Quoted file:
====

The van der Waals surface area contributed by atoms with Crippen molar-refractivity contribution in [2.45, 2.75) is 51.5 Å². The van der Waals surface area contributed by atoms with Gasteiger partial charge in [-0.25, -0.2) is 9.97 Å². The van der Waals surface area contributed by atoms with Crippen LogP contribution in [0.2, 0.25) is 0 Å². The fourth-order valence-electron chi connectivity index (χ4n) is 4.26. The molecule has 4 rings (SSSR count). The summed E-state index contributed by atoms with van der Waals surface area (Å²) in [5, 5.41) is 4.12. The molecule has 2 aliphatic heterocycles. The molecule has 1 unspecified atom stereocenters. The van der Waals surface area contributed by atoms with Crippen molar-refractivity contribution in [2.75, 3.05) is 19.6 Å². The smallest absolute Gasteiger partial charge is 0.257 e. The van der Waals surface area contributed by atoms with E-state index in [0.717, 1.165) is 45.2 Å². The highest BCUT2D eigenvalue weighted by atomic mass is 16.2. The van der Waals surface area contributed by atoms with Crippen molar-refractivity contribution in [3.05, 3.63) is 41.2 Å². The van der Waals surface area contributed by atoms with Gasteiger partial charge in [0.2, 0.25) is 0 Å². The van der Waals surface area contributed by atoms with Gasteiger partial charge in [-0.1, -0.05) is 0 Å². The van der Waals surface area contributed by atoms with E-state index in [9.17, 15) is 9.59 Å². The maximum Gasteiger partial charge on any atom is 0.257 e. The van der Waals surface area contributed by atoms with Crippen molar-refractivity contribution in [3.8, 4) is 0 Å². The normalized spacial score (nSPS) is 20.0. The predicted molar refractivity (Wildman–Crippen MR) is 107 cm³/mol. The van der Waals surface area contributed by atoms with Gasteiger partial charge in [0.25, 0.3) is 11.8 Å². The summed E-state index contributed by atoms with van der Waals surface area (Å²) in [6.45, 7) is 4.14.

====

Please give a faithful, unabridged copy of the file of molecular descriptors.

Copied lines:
The van der Waals surface area contributed by atoms with Crippen molar-refractivity contribution in [2.45, 2.75) is 51.5 Å². The van der Waals surface area contributed by atoms with Gasteiger partial charge in [-0.25, -0.2) is 9.97 Å². The van der Waals surface area contributed by atoms with Crippen LogP contribution in [0.2, 0.25) is 0 Å². The fourth-order valence-electron chi connectivity index (χ4n) is 4.26. The molecule has 4 rings (SSSR count). The summed E-state index contributed by atoms with van der Waals surface area (Å²) in [5, 5.41) is 4.12. The molecule has 2 aliphatic heterocycles. The molecule has 1 unspecified atom stereocenters. The van der Waals surface area contributed by atoms with Crippen molar-refractivity contribution in [2.75, 3.05) is 19.6 Å². The smallest absolute Gasteiger partial charge is 0.257 e. The van der Waals surface area contributed by atoms with E-state index in [0.717, 1.165) is 45.2 Å². The highest BCUT2D eigenvalue weighted by atomic mass is 16.2. The van der Waals surface area contributed by atoms with Crippen molar-refractivity contribution in [3.05, 3.63) is 41.2 Å². The van der Waals surface area contributed by atoms with Gasteiger partial charge in [0.2, 0.25) is 0 Å². The van der Waals surface area contributed by atoms with Gasteiger partial charge in [-0.1, -0.05) is 0 Å². The van der Waals surface area contributed by atoms with E-state index in [9.17, 15) is 9.59 Å². The maximum Gasteiger partial charge on any atom is 0.257 e. The van der Waals surface area contributed by atoms with Crippen molar-refractivity contribution in [3.8, 4) is 0 Å². The normalized spacial score (nSPS) is 20.0. The predicted molar refractivity (Wildman–Crippen MR) is 107 cm³/mol. The van der Waals surface area contributed by atoms with Gasteiger partial charge in [0.25, 0.3) is 11.8 Å². The summed E-state index contributed by atoms with van der Waals surface area (Å²) in [6.45, 7) is 4.14.